Feels like Home To Me.

I find myself sitting on the couch after a long week of sitting on the couch. Yesterday I went for an interview, and I received the follow up call this morning. “We thank you for the time you’ve taken to come and meet with us, unfortunately on this occasion we won’t be proceeding to the next stage.” I can feel the tears welling behind my eyes. I can feel my throat tighten. Now as I sit here on the couch scrolling through Seek.com.au and any other job opportunities I’ve been referred, with The Lord Of The Rings playing in the background, I feel my heart aching for home again.

 

On Monday it was my Grandad’s 80th birthday. Much like Bilbo Baggins was saying, we have a love of peace and quiet, and good tilled earth, a love of things that grow (I dunno, maybe we are Hobbits). When I’m feeling worn down, out of spoons, and out of luck, home is the place that fills me up again. I flew down on Friday night and back again on Sunday afternoon. How I wish I had known before the flights were booked, I would have spent the whole week there.

 

My brother called my on Friday afternoon, and said to get dressed ready to go out when I got there. My friend and roommate Steph had caught an earlier flight and was waiting for me to arrive. So I change out of my jeans and sweatshirt into something less “aeroplane attire” and more “party all night”. The rest of the passengers were all a little taken aback I can imagine. But, I’ve always said, better to be overdressed for any occasion. #OwnIt.  “The eagle has landed,” a quick text to my brother and he was waiting to pick me up. So, out in town we go. I lived here for a few years before moving away. I remember why I left..

 

Early on Saturday morning I am up and ready to go. The drive back home is an hour down the highway, lined with bushland and canefarms. Everything is saturated green and blue. They’re the most vivid colours I’ve seen all year. I think to myself “this is the road home, every time, for my whole life, this is the road home.” This is the bridge I will cross every time. There is no way around it. This in the only crossing on this river unless you drive 6 hours inland to detour. This bridge means I’m 5 minutes from home. You can see my Grandad’s farm on the from the other side.

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Burdekin River Bridge, the “Silver Link”

Turning into our driveway is one of the best feelings in the world. Walking across the yard, through the gate and into the house – retracing my own steps from a thousand times before. Grandad is already here with my older brother. Mum welcomes me at the door. Dad isn’t far off. We are all sitting out under the back roof, overlooking the backyard, the chicken pen beyond the fence, the canfields past that, and up into the blue horizon. Steph is already allergic to the place, covered in bites and rashes and dog scratches. You can take a girl out of the city..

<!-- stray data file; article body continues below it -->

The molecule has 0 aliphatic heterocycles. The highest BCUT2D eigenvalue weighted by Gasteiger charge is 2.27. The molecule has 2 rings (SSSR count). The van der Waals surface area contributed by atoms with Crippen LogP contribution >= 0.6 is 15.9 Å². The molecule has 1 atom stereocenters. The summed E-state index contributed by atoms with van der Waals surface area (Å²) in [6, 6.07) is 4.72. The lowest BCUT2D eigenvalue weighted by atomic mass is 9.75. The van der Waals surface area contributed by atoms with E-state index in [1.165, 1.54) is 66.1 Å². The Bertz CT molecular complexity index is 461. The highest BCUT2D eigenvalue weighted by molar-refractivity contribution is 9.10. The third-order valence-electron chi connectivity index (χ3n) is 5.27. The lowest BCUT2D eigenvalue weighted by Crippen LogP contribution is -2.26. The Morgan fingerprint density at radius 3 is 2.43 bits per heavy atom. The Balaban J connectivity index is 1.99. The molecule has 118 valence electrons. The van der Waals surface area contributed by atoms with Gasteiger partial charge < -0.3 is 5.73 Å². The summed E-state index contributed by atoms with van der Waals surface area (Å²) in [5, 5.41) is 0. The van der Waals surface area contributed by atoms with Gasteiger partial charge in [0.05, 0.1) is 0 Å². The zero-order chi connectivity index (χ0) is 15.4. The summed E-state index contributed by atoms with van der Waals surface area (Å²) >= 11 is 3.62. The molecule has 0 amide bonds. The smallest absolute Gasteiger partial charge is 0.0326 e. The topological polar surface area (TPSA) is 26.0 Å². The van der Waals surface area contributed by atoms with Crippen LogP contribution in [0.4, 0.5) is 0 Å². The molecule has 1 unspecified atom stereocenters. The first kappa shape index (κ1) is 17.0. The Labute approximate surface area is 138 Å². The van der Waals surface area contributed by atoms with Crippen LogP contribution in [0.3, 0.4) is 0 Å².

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There’s a 1945 resorted Jeep Willy in the shed that I’ve been telling Steph about. I’m pretty sure actually this is her main motivation for coming here in the first place. So we take it out for a ride around the farm. Crikey. The breaks aren’t good, and power steering didn’t exist in the 40’s. It’s a tough drive. We may have got it bogged in some mud on the headlands too, but the important thing is, we got it out. 3 dogs, 2 girls, 1 jeep. We did alright. We made it back to the farm with time to wash the mud off our legs and get ready for the night.

 

Soon the family starts arriving, coming in twos and threes, until I am encompassed by a feeling of love like a warm blanket in the cold night. Grandad is wandering around his party taking photos with his phone, I can already tell every single one of them will have his blurred finger shadow in the corner. Bless. He is capturing his legacy – a happy family. I wish I could say we are all here, but we’re not. There are 2 cousins missing. Sisters. They didn’t make the trip. I guess they are too young or too stubborn to appreciate the significance of tonight. I can see it in his eyes, if only they would have been here, they would have been forgiven. Love is all my grandad has to give, there is no capacity for malice in his kind heart.

 

It’s time for the speeches. My Dad gets up to say some kind words, my Aunty also does as well, the only daughter. My younger brother has nice things to say. Our youngest cousin says she loves her family. They all look to me. I’m drunk on Pimms and high on dopamine. I stand next to him in front of our whole family. I tell him that I love him, and between him and dad, you’ve shown me the measure of a good man. I don’t know if it was enough, but it was the truth. After the cake was eaten and the dessert was cleaned up, the celebrations for the night are over, but not the fun. Steph is sitting in her chair curled up on her knees, “Why don’t you go to bed if you’re tired honey? It’s been a big day,” my mother says. I know why she’s still here. We’ll be damned if we let any 80 year old party goers outlast us.